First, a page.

Today, 26 states and the National Federation of Independent Business filed a Petition for Writ of Certiorari before the United States Supreme Court. A “petition for writ of cert” is simply a request by the parties that the Supreme Court hear the case. This is an appeal from the 11th Circuit Court of Appeals opinion, filed August 12, holding that Obamacare’s individual mandate is unconstitutional.
If you recall, Judge Vinson of the Federal District Court for the Northern District of Florida declared the entire law to be unconstitutional. On appeal to the 11th Circuit, that court upheld all parts of the law except the individual mandate. Consequently, the states are appealing to the Supreme Court and requesting that Judge Vinson’s decision be reinstated.
What is interesting here is that the states “beat the administration to the punch”. The administration had until November 12 to file its petition for writ of cert, and most expected it to consume every second of that in the hopes of delaying any consideration, and ruling into 2013. After all, the more of Obamacare that gets implemented, the harder it is to unwind it should the law be found to be unconstitutional.
The other point of interest is that many, if not most lawyers believe it is far better to be the one presenting the claim (the appellant) than the one defending against the claim (the appellee). If you are presenting the claim, you file your initial appellant’s brief, you opponent files the appellee’s brief, and then the appellant may file a reply brief contesting points made by the appellee. This is somewhat akin to two bites at the apple.
The government could have been in this position, but, delay apparently was far more important.
I wonder if they realized that the states had appealable issues as well?
Finally, it should be noted that the Supreme Court does not have to accept the case, and can do so by simply denying the petition for writ of cert.
Yesterday afternoon, the administration filed a Petition for Writ of Certiorari before the United States Supreme Court seeking review of that portion of the 11th Circuit opinion finding Obamacare unconstitutional. Given this, it is highly unlikely that the Supreme Court would refuse to hear the case.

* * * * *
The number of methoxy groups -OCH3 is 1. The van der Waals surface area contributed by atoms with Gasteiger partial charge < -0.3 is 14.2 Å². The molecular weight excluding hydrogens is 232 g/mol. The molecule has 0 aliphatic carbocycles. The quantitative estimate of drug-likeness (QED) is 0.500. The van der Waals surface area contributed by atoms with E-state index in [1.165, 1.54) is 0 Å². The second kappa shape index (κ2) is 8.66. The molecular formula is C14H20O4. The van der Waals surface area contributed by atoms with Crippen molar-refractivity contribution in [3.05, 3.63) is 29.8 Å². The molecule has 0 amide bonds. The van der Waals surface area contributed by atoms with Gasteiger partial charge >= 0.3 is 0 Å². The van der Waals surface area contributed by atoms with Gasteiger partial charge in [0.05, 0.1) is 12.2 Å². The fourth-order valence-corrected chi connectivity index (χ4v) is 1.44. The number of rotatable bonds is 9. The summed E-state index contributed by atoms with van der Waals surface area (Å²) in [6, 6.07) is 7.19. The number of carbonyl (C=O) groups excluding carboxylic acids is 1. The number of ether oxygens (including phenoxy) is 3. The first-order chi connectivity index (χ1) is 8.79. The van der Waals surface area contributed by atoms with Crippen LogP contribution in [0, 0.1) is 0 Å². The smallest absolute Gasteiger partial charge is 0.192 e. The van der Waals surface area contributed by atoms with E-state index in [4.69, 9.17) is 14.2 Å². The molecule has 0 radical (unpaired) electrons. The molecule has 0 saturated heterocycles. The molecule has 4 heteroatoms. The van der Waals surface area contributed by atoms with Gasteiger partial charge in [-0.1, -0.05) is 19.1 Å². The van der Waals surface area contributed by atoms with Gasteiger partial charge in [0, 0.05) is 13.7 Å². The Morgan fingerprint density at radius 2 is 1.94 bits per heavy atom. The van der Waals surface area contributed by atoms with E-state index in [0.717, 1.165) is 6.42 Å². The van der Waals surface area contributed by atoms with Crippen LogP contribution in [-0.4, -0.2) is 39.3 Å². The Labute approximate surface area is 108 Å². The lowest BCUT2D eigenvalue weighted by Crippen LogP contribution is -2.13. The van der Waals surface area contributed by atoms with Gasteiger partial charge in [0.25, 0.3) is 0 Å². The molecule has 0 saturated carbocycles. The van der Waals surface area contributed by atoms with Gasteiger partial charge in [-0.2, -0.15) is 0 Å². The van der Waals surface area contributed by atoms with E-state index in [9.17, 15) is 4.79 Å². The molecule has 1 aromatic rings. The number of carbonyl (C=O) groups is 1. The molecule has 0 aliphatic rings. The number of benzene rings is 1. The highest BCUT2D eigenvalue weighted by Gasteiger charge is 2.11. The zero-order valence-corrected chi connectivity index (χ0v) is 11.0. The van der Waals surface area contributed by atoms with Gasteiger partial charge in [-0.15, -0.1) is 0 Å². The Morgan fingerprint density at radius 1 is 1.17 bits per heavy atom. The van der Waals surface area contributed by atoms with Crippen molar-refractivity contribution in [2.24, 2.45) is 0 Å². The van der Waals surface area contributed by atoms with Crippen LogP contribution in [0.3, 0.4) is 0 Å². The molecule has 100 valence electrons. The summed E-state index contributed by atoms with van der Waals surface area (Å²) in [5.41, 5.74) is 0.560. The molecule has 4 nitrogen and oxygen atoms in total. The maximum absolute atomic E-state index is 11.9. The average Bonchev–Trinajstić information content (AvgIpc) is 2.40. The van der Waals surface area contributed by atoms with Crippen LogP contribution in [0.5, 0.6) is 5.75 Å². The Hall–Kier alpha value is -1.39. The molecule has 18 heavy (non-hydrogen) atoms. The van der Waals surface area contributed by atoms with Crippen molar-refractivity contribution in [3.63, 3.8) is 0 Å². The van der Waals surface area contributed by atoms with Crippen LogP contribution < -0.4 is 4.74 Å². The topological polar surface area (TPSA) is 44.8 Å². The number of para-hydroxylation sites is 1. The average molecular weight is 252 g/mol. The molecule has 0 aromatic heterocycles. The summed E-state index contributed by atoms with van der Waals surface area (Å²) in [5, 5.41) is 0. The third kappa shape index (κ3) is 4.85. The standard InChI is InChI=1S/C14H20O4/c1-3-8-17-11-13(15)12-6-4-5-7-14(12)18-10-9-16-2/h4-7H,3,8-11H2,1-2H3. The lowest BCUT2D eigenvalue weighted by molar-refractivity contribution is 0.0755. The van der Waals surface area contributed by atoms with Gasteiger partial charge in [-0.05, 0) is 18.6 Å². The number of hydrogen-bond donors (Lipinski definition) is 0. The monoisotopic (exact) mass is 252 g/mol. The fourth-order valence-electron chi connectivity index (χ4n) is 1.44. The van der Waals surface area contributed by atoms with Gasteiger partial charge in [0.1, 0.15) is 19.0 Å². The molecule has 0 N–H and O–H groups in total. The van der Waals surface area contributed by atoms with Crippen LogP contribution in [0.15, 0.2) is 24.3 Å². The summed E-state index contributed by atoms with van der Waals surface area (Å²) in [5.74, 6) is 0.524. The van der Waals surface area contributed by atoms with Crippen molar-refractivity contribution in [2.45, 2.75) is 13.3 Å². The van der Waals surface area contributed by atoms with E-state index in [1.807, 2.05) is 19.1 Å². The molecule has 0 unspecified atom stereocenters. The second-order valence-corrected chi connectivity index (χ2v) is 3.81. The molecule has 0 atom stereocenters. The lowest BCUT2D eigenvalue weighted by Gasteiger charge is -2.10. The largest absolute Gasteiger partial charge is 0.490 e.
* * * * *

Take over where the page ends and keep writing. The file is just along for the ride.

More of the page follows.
I have not yet read the opinion, but, the United States Circuit Court of Appeals for the 11th Circuit has just held that Obamacare’s mandate that all buy insurance or pay a penalty is unconstitutional. This was the case brought in the Northern District of Florida by 26 states. I will provide an update as soon as I have a chance to read the opinion, but thought you might like to know at least this much.
In a 2-1 decision, the 11th Circuit held unconstitutional that section of Obamacare requiring all to purchase insurance or pay a penalty. However, it reversed that section of the district court’s opinion holding that the entire law was unconstitutional because the mandate could not be “severed” from the rest of the law. Should you be so inclined, you can read the entire 304 page decision here.
Although concerned about the issue of “activity vs, inactivity”, the court (at page 113) essentially defined the issue as follows:
Everyday, Americans decide what products to buy, where to invest and save, and how to pay for future contingencies such as their retirement, their children’s education, and their health care. The government contends that embedded in the Commerce Clause is the power to override these ordinary decisions and redirect those funds to other purposes. Under this theory, because Americans have to spend money and must inevitably make decisions on where to spend it, the Commerce Clause gives congress the power to direct and compel an individual’s spending in order to further its overreaching goals, such as reducing the number of uninsureds and the amount of uncompensated health care.
The court found this concept “breathtaking in scope” (p. 130), and if it were to be true, there would be no limits on the reach of the Commerce Clause (p.137).
In delving into an area that no court has really analyzed, beginning at page 139, this court looked extensively at the “findings” used by Congress to support the mandate, most particularly, the concept of “cost-shifting” from those without insurance to those with insurance. Essentially, the court found that the law, without the mandate, handled that problem. Many of the cost-shifters are illegal aliens, and, the law exempts them from the requirement to purchase insurance. Many of the cost-shifters are the poor, and either the law exempts them from the mandate, or, they are covered by the law’s large expansion of Medicaid. And finally, many of the cost-shifters were those who were unable to obtain insurance because of preexisting conditions, and the law now provides them with coverage. At page 140, the court said:
In reality, the primary persons regulated by the individual mandate are not cost-shifters but healthy individuals who forego purchasing insurance. [emphasis in original]
As to the government’s argument that because the law requires that insurance companies issue policies to anyone who applies (regardless of their health), the mandate is needed to prevent people from waiting until they are sick and then applying, the court (at page 165) basically told the government that it was the architect of its own dilemma.
At best, the individual mandate is designed not to enable the execution of the Act’s regulations, but to counteract the significant regulatory costs on insurance companies and adverse consequences stemming from the [Act]. [the first emphasis is in the original, the second is mine]
In conclusion, the court (at page 206) found the individual mandate to be:
…a wholly novel and potentially unbounded assertion of congressional authority: the ability to compel Americans to purchase an expensive health insurance product they have not elected to buy, and to make them repurchase that product every month for their entire lives.